The 8 battleground ridings that could decide who wins the New Brunswick election
Surprises are always possible, but history and campaign insiders suggest these ridings are key
Stephen Horsman's driving his mobile campaign office, and Jill Green has launched her digital door-knocking in earnest.
The two candidates in the riding of Fredericton North are squaring off again, two years after Horsman squeaked out a 261-vote win over Green.
Their rematch is a must-win battle for their respective parties: for PC Leader Blaine Higgs to get the majority he says he needs to manage COVID-19 and plan for a post-pandemic economy, he must win ridings like this one.
"When we needed to get more stability, some of the other parties walked away, so I understand why we're where we are," Green says.
And for the Liberals, any hope of upsetting the PCs and winning the election involves Horsman hanging on.
"He's already shown his colours," Horsman says of Higgs. "If he has a majority, he's going to cut hospitals. He's going to cut, cut, cut," he says, a reference to a cancelled hospital reform plan that Higgs now promises he will not bring back.
Those are the arguments playing out in a number of key ridings around the province, most of them in the three largest cities.
"The pathway to a majority for the Tories doesn't seem to be a sweep that existed with the Alward majority or the Lord majority," said political scientist J.P. Lewis. "It's a very narrow path.
"I still see it as an election that, at least if the majority is the question, will be decided by a small handful of ridings."
Ridings to watch
This list of the ridings to watch is based on results last time, historical trends and talk among campaign insiders.
It's by no means definitive: there are always a couple of surprises, and each of the parties have their wish list of potential out-of-left-field victories.
But with each of the two main parties with apparent solid support in many of their respective strongholds, these eight ridings are seen as key to the outcome on Sept. 14:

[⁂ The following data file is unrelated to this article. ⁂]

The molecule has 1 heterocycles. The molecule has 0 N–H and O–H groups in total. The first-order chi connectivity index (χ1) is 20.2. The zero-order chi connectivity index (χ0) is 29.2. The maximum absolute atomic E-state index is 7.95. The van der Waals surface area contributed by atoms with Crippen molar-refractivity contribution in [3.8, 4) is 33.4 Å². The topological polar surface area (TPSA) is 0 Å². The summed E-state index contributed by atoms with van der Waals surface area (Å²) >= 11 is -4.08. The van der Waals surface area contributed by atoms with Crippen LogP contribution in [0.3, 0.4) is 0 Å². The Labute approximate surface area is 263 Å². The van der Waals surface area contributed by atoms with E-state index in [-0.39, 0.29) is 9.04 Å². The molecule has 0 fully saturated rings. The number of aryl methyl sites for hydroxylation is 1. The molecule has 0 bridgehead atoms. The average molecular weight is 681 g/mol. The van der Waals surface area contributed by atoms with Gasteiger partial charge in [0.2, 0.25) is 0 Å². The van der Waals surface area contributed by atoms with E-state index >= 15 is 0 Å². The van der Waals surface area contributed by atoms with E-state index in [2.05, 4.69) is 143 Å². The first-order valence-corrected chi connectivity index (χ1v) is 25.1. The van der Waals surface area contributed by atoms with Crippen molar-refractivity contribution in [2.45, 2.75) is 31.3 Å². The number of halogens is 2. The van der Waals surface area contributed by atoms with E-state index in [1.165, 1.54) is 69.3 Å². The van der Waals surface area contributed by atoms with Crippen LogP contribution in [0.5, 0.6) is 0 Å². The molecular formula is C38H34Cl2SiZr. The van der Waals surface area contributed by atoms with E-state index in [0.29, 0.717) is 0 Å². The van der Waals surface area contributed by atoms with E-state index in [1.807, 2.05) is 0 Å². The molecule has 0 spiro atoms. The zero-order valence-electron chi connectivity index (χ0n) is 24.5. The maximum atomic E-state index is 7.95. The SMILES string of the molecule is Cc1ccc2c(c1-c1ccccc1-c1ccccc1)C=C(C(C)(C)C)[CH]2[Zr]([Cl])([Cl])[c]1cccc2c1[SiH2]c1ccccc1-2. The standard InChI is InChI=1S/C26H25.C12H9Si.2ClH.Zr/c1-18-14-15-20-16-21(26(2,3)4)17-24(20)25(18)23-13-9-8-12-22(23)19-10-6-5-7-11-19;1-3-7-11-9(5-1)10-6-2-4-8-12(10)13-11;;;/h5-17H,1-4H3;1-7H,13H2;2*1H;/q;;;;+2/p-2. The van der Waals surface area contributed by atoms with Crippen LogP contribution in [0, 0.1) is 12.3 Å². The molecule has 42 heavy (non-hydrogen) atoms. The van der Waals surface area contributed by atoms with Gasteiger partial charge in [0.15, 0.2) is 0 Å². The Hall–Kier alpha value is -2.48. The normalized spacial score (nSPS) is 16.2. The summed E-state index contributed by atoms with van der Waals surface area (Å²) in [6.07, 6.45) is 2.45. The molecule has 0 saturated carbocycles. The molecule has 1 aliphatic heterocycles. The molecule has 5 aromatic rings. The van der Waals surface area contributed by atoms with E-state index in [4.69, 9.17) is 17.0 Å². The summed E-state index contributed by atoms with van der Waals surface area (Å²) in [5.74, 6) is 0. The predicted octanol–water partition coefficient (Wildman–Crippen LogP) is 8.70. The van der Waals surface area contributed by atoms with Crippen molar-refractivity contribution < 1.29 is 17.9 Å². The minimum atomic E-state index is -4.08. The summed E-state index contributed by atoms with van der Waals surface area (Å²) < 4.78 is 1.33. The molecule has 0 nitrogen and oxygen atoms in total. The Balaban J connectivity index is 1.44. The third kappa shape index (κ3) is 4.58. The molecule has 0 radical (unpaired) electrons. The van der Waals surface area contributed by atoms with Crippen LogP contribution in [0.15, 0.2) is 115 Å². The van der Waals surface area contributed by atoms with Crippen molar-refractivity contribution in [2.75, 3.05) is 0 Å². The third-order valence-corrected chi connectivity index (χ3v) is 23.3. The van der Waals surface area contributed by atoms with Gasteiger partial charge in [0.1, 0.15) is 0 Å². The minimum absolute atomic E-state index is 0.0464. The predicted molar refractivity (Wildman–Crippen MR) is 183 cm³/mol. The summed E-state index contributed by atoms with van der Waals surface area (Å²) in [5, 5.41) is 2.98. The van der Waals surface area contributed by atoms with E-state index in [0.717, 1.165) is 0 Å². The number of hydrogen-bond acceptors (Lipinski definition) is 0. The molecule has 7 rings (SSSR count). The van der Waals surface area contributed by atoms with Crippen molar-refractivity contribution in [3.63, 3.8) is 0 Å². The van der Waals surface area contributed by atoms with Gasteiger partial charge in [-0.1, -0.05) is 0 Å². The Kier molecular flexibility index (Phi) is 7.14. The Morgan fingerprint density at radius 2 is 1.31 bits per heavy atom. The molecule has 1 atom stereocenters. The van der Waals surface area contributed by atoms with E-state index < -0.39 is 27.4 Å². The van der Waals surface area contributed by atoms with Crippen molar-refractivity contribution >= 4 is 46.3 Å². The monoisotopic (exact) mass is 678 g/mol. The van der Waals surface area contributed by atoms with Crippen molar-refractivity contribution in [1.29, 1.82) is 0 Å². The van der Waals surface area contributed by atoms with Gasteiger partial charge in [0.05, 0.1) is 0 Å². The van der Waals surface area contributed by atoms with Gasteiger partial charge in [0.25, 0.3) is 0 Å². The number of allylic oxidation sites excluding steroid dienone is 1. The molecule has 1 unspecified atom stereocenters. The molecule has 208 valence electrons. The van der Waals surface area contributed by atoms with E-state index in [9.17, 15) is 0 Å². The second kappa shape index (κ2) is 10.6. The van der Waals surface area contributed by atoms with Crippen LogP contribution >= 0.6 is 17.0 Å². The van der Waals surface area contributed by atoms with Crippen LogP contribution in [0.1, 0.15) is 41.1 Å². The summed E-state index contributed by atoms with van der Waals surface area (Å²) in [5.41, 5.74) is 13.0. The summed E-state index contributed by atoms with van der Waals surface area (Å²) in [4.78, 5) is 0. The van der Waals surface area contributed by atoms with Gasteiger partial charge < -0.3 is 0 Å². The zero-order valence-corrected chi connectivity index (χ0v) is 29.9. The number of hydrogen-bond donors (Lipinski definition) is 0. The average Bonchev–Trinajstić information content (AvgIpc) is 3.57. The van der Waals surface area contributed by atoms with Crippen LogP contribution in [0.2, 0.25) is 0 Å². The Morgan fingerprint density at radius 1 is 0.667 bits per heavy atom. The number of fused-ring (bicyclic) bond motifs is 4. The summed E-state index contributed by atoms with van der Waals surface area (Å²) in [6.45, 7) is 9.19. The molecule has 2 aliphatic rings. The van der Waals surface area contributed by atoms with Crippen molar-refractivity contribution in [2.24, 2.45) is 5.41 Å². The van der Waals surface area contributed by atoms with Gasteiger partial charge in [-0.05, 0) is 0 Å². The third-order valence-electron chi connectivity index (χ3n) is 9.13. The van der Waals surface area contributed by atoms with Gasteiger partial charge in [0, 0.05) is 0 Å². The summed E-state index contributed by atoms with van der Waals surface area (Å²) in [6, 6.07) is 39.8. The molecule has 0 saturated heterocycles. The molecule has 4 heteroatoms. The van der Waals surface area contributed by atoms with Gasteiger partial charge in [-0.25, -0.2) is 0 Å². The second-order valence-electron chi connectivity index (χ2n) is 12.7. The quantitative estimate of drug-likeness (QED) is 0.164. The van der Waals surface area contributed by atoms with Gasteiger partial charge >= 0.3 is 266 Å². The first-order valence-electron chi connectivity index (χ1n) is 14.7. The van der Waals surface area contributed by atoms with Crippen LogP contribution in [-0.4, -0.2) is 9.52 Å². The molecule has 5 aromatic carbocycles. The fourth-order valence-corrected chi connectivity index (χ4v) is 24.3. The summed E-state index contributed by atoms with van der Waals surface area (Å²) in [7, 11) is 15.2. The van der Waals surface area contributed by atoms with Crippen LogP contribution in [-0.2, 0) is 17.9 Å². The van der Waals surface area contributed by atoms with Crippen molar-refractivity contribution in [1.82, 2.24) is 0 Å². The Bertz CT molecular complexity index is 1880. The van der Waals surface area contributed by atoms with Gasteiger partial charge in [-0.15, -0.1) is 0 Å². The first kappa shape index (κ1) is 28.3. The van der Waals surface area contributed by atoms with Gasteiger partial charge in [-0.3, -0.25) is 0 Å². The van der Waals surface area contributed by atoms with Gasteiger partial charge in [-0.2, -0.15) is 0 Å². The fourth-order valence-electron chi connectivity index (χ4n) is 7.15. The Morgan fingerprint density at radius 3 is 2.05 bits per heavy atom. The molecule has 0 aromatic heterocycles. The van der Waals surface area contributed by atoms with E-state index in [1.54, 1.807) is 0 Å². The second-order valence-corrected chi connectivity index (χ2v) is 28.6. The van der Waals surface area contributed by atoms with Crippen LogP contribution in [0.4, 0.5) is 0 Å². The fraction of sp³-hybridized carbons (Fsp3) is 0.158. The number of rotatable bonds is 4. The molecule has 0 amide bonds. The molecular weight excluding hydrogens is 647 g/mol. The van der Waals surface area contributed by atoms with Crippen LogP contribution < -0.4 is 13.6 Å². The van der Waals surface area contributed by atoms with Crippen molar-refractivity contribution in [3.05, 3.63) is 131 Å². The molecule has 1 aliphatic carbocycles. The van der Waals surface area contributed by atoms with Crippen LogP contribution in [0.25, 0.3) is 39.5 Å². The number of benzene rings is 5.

Moncton South. Touted at a close race last time, Liberal Cathy Rogers won it comfortably over PC Moira Murphy. But Rogers is retiring and the PC candidate this time is Greg Turner, a high-profile city councillor.
Moncton East. The Liberals took this seat easily last time, but the PCs are running well-known Dieppe councillor and party insider Daniel Allain this time. This is the party's best shot of electing a francophone MLA, and Allain is telling voters that a PC majority would end the government's dependence on the Alliance to stay in power.
Saint John Harbour. This was a nail-biter in 2018 that saw Liberal Gerry Lowe score the party's only win in Saint John by just 10 votes over the Tories. Losing this toehold in city would be a major setback for the party's chances and would get the PCs closer to a majority.
Memramcook-Tantramar. Green candidate Megan Mitton squeaked into office by 11 votes over the Liberals. This is another constituency the Liberals have to win if they have any chance of ousting the PCs.
Miramichi. This was a surprise win for Michelle Conroy of the People's Alliance in 2018, and it's where Liberal Leader Kevin Vickers is running. If Conroy holds the seat, it not only deprives the Liberals of a needed seat but locks their leader out of the legislature. If Conroy loses, it makes it harder for the Alliance to hold the balance of power if no party wins a majority.
Fredericton York. This was the other Alliance breakthrough two years ago, a seat they gained from the PCs, and it's another one the party needs to win back if they're to get a majority. The Greens were also a factor here, taking enough votes from the Liberals to prevent them from taking advantage of the PC-Alliance split.
Fredericton North. On top of the close race between Horsman and Green, this riding saw strong showings by the Alliance and the Greens.
Carleton-Victoria. Andrew Harvey was re-elected here in 2018 by just 244 votes, benefitng from the Alliance taking votes from the PCs. If the Alliance vote falters this time it could deprive the Liberals of one of their few MLAs in anglophone New Brunswick.
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